I hope you're reading this article because you have an impending vacation. Because not only are vacations exciting and fun, they are one of the best opportunities for using the downtime we have.
And yet, if you spend your entire time away parked on a lounge chair sipping piña coladas, you'll likely return home bloated, lethargic and carrying a few extra pounds as souvenirs. Worse, you'll miss out on the clear thinking, stress relief and mood enhancement that exercise provides. Sound like the kind of vacation where you'd need another vacation so you can recover? Don't let that happen!
Here are four ways to stay active while you're away:
Plan for Activity From the Get-Go
Seek out adventures that combine active endeavors with fine dining, tourism and ample relaxation: surf camps, dude ranches, ski vacations, yoga retreats, bike tours and destination spas all make great vacations. Plus, when you actively use your body for several hours a day -- unlike a typical workday when you're glued to your office chair -- you may find that food tastes incredible, and that all that activity makes you sleep like a baby. Best of all, you'll head back home with a healthy glow (and maybe even a trimmer physique).
Be Active Without Being Athletic
If you're not interested in doing anything "fitness-y" on your vacation, there are still plenty of ways to keep moving while you're away. "Pack comfortable walking shoes and walk your way around town," suggests Ellen Barrett, mind-body fitness instructor and star of numerous fitness DVDs. "Then go out dancing at night." And when physical activity doesn't fit in on your docket, Barrett suggests asking yourself, "What else can I do wellness-wise right now?" It might be doing some seated stretches, or opting to take the stairs.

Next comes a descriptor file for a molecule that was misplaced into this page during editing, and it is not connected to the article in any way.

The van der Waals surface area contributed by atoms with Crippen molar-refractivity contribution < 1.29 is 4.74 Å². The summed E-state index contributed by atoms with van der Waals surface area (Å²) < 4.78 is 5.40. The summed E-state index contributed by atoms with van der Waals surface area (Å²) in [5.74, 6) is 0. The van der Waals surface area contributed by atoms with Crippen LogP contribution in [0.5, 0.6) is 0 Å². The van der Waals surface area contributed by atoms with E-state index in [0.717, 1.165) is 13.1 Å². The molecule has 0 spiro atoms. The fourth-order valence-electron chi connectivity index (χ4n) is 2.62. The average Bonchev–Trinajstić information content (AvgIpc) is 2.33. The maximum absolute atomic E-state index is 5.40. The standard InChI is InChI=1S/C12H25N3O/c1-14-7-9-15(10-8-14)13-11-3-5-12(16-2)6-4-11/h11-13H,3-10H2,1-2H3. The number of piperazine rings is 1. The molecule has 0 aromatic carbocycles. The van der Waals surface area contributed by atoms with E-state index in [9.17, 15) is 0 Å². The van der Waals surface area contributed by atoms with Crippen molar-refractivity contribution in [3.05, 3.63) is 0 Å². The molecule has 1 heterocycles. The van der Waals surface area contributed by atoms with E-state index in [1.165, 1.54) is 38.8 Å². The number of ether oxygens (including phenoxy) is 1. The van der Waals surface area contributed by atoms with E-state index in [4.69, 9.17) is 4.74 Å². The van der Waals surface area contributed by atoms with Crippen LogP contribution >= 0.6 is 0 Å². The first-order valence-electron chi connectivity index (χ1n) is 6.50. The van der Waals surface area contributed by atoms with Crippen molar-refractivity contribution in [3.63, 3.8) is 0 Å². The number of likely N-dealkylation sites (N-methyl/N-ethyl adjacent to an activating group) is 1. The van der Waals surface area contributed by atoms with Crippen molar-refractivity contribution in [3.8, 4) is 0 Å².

Enlist Your Hotel's Help
Your hotel can help with ground transportation and dinner reservations, but their guidance doesn't have to stop there, says trainer Ashley Borden. "Ask the concierge for a map and suggestions for nearby hiking, running or walking routes." In addition to fitness areas, hotels also sometimes offer fitness DVDs for rent, on-site yoga classes, or bikes for guest use. Make it a habit to inquire about activities and fitness center hours while you're checking in.
Budget for Physical Adventures
Just as you'd budget for fine dining or sightseeing, put some money aside for activities. College professor Mary Beth Benbenek from Turin, Italy, has learned to earmark money for athletic endeavors as another line item in a vacation budget. "We typically rent bikes, kayaks, or ski equipment when we vacation, and we plan for that expense before we even leave home," she says. New Haven bodyworker Brooke Thomas likes to indulge her daredevil side on travels. "I love to take advantage of opportunities that don't exist at home, so I'll be sure to make room in my budget for paragliding, kiteboarding, or a surf lesson."
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